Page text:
How COVID Changed Divorce and Made It Easier
The COVID-19 pandemic forced many couples to stay physically together in quarantine, creating both challenges and opportunities for their relationships. As vaccines became readily available and cases declined, divorces and separations started to rise. This article explores how cohabitating couples faced amplified conflicts during quarantine, leading to a significant increase in divorces and single parenting by the spring of 2022. While COVID-19 cannot be solely blamed for these divorces, it accelerated the decision-making process for many individuals, making it clear that they did not want to spend the next few years in a toxic situation.
The Challenges of Divorce Amid COVID-19
Divorce became more difficult due to several pandemic-related factors:
Courthouse Closures and Delays
During the height of the pandemic, many courthouses had to close for days, weeks, and even months. This led to significant delays in hearing divorce-related cases, affecting couples’ ability to move forward with their lives.
Reduced Workforce and Online Hearings
Though some courts implemented online hearings, a reduced workforce and furloughed employees caused further delays. Additionally, an overwhelming number of motions to change child support, alimony, or parenting orders piled up, hindering the divorce process.
The Silver Lining: Online Divorce
Despite the challenges, COVID-19 also brought about positive changes to the divorce process:
Online Divorce: Possible and Preferable
The pandemic highlighted that online divorce is not only possible but also preferable for couples who can work together outside of court. This approach enabled divorces to be completed in record time, allowing individuals to start their healing process sooner and move on with their lives.
Suspension of Procedural Roadblocks
Temporary changes to existing laws due to social distancing guidelines suspended many procedural roadblocks. This made it easier for couples like Bella M., who lost her job during the pandemic, to proceed with a DIY divorce using online tools.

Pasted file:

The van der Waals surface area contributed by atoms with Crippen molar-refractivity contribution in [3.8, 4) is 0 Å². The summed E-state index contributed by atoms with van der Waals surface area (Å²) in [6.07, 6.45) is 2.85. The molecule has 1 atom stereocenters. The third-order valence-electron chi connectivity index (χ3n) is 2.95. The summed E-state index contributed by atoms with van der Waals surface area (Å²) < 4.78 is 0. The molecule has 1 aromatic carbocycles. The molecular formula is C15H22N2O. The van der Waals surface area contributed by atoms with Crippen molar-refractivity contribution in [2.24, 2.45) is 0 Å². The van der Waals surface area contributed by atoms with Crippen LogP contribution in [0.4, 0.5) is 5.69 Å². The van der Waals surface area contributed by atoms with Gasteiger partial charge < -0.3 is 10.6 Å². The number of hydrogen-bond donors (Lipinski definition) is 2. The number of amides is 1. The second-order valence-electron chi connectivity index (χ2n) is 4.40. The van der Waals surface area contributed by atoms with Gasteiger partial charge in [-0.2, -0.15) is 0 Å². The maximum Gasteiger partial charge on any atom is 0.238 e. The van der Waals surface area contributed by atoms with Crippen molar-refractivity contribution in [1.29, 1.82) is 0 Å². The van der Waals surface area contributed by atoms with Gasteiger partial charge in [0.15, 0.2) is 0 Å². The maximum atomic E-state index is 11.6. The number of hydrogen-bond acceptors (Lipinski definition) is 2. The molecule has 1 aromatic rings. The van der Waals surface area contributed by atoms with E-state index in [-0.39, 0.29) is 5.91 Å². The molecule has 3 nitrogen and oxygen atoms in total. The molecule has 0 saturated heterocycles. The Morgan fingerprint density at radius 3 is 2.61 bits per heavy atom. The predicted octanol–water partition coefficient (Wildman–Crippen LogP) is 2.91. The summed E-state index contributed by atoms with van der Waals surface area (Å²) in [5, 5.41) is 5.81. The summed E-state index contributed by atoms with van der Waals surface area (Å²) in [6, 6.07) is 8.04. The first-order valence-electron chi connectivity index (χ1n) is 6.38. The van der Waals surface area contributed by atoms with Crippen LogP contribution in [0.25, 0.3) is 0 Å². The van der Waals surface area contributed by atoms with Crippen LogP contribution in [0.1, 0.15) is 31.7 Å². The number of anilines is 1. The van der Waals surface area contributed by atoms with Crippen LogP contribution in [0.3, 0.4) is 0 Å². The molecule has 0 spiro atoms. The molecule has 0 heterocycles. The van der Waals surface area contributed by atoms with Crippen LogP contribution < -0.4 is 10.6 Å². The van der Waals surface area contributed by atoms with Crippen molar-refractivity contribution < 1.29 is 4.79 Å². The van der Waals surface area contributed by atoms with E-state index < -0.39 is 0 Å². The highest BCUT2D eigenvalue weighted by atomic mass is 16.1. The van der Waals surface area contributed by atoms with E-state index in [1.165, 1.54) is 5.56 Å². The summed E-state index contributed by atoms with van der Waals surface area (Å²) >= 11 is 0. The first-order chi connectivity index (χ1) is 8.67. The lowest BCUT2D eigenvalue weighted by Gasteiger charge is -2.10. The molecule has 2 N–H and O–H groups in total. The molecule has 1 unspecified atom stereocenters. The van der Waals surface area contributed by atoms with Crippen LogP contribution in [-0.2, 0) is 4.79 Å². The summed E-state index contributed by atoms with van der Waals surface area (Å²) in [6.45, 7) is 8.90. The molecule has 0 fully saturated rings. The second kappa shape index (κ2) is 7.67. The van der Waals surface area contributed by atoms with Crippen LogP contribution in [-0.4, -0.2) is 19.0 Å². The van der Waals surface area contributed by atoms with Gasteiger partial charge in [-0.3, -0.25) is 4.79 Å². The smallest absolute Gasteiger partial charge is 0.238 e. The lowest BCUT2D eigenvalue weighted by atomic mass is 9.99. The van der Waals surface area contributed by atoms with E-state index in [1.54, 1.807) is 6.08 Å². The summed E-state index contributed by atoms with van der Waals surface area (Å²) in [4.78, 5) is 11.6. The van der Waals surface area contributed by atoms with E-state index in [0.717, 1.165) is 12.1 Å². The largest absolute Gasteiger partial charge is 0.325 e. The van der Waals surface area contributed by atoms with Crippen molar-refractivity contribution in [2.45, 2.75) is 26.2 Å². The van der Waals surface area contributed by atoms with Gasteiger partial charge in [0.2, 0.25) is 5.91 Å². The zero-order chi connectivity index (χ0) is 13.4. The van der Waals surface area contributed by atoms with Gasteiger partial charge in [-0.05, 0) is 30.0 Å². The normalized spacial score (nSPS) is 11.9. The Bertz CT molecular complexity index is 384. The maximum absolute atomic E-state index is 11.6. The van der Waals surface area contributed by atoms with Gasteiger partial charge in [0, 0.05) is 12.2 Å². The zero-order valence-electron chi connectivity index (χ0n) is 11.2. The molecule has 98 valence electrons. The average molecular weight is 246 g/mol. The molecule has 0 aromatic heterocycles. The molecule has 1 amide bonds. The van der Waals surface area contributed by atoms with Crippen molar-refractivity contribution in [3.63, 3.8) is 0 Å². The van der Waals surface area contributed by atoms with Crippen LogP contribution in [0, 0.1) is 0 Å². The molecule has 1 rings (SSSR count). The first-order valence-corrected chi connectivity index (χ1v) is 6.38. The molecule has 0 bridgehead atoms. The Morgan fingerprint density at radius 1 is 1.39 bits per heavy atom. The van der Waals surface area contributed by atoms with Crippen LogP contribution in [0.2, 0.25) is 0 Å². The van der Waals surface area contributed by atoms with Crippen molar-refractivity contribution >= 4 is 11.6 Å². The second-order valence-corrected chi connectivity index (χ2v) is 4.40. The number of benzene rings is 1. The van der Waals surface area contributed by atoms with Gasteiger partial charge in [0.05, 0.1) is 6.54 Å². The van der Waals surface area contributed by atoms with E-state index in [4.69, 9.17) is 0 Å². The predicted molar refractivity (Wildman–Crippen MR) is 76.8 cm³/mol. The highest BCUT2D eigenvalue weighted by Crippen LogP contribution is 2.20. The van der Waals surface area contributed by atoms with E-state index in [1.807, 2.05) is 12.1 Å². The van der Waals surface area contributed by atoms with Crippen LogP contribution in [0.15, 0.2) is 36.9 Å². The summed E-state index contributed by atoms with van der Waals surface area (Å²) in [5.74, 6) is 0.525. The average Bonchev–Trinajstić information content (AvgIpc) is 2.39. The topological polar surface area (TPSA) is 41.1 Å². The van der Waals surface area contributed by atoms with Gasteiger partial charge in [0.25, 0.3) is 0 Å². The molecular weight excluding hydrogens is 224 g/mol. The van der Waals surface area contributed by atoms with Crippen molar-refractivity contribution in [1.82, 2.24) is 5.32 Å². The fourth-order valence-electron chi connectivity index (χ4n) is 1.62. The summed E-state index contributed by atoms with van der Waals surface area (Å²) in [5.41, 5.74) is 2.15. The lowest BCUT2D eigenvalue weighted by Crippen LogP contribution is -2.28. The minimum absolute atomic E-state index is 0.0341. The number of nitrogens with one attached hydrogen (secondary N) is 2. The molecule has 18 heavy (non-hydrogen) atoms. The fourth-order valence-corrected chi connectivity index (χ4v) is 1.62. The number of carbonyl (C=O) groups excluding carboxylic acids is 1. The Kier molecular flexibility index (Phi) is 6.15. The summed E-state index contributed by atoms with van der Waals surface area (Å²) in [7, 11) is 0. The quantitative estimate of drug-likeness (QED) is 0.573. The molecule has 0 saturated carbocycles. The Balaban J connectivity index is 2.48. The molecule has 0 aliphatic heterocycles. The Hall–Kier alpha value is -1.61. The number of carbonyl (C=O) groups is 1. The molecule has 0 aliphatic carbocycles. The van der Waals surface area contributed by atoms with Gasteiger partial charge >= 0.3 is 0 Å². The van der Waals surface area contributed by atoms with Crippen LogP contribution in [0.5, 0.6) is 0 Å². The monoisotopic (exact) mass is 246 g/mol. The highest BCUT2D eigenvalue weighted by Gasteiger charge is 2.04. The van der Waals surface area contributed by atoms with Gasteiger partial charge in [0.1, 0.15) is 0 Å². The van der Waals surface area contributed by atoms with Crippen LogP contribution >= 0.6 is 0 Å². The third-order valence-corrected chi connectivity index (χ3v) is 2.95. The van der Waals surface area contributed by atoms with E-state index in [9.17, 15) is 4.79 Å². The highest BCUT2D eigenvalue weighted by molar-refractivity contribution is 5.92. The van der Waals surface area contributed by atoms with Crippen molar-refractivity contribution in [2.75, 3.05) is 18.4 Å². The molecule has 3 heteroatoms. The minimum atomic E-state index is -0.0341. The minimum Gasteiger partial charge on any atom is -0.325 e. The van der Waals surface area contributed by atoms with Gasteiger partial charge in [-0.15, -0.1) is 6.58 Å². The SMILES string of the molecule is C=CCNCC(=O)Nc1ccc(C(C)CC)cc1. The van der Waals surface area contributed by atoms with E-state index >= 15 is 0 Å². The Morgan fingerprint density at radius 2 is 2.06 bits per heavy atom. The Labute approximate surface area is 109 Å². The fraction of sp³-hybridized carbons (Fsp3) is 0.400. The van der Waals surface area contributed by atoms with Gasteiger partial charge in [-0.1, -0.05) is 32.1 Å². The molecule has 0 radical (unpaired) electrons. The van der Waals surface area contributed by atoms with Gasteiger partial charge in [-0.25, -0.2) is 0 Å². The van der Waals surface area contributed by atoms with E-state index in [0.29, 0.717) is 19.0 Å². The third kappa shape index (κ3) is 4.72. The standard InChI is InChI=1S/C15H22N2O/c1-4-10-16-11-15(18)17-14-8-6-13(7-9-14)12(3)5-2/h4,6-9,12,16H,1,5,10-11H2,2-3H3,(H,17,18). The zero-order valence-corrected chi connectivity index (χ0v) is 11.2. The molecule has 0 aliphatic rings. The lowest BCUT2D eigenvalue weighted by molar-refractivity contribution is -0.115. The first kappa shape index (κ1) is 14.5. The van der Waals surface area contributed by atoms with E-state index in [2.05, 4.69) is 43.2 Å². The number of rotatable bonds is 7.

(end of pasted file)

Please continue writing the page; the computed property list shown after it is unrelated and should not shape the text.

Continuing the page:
Online Mediation and Settlement Conferences
Online Mediation as an Alternative
Not all couples can settle their disputes on their own. However, private mediators have stepped up their game during the pandemic, offering online mediation instead of traditional in-person meetings.
Informal Settlement Conferences
Some judges have conducted online and informal settlement conferences to help parties resolve their differences. This innovative approach has proven to be more comfortable for participants, as they can engage in the process from the comfort of their own homes.
The COVID-19 pandemic undoubtedly disrupted our lives and caused delays in the divorce process. However, it also brought positive changes, making online divorce accessible and more efficient. Couples who are willing to work together outside of court can finalize their divorce quickly, enabling them to move forward with their lives. While the challenges posed by the pandemic remain, the option of online divorce provides a silver lining for those consciously uncoupling.
1. Can COVID-19 be blamed for the increase in divorces?
COVID-19 cannot be solely blamed for the increase in divorces, but it accelerated the decision-making process for many couples.
2. Did the pandemic lead to more single parenting?
Yes, by the spring of 2022, experts reported a significant increase in divorces and single parenting as a result of the pandemic’s impact on relationships.
3. How did online divorce help individuals during the pandemic?
Online divorce allowed individuals to complete their divorce quickly and efficiently, affording them the opportunity to start the healing process sooner and save money.
- 4. What if my spouse and I can’t agree on everything during the divorce?
Online mediation and informal settlement conferences have provided alternatives for couples who need extra help resolving their disputes.
5. Are there any benefits to divorce amid the pandemic?
The pandemic’s changes to the divorce process, such as online options, have made divorce more accessible and less cumbersome for some couples.